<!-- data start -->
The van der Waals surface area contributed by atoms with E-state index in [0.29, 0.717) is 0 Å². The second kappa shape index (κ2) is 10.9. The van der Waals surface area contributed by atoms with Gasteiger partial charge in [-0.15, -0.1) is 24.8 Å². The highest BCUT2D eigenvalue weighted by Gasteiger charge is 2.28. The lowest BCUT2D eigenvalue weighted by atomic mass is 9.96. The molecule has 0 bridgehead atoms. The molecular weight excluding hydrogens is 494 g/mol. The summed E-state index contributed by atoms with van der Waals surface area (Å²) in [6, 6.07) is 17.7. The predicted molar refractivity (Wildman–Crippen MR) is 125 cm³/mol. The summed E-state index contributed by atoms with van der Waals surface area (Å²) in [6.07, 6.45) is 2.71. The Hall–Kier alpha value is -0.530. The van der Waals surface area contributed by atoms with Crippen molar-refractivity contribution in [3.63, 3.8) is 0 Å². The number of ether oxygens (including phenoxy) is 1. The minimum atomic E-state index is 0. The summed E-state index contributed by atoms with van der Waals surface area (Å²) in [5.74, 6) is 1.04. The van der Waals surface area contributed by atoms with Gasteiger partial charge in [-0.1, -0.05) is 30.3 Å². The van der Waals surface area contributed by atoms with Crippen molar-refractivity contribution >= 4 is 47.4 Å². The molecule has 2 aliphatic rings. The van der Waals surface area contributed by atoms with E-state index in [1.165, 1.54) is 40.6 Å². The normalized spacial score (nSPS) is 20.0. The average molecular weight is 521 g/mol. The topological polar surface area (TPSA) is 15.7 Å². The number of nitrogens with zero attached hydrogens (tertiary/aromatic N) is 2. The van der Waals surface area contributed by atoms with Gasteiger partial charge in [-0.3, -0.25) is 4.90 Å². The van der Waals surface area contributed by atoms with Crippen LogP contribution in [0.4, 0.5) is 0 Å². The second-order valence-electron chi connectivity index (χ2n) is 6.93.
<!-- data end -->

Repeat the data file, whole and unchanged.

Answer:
The van der Waals surface area contributed by atoms with E-state index in [0.29, 0.717) is 0 Å². The second kappa shape index (κ2) is 10.9. The van der Waals surface area contributed by atoms with Gasteiger partial charge in [-0.15, -0.1) is 24.8 Å². The highest BCUT2D eigenvalue weighted by Gasteiger charge is 2.28. The lowest BCUT2D eigenvalue weighted by atomic mass is 9.96. The molecule has 0 bridgehead atoms. The molecular weight excluding hydrogens is 494 g/mol. The summed E-state index contributed by atoms with van der Waals surface area (Å²) in [6, 6.07) is 17.7. The predicted molar refractivity (Wildman–Crippen MR) is 125 cm³/mol. The summed E-state index contributed by atoms with van der Waals surface area (Å²) in [6.07, 6.45) is 2.71. The Hall–Kier alpha value is -0.530. The van der Waals surface area contributed by atoms with Crippen molar-refractivity contribution in [3.63, 3.8) is 0 Å². The number of ether oxygens (including phenoxy) is 1. The minimum atomic E-state index is 0. The summed E-state index contributed by atoms with van der Waals surface area (Å²) in [5.74, 6) is 1.04. The van der Waals surface area contributed by atoms with Gasteiger partial charge in [-0.1, -0.05) is 30.3 Å². The van der Waals surface area contributed by atoms with Crippen molar-refractivity contribution >= 4 is 47.4 Å². The molecule has 2 aliphatic rings. The van der Waals surface area contributed by atoms with E-state index in [1.165, 1.54) is 40.6 Å². The normalized spacial score (nSPS) is 20.0. The average molecular weight is 521 g/mol. The topological polar surface area (TPSA) is 15.7 Å². The number of nitrogens with zero attached hydrogens (tertiary/aromatic N) is 2. The van der Waals surface area contributed by atoms with Gasteiger partial charge in [-0.3, -0.25) is 4.90 Å². The van der Waals surface area contributed by atoms with Crippen LogP contribution in [0.4, 0.5) is 0 Å². The second-order valence-electron chi connectivity index (χ2n) is 6.93.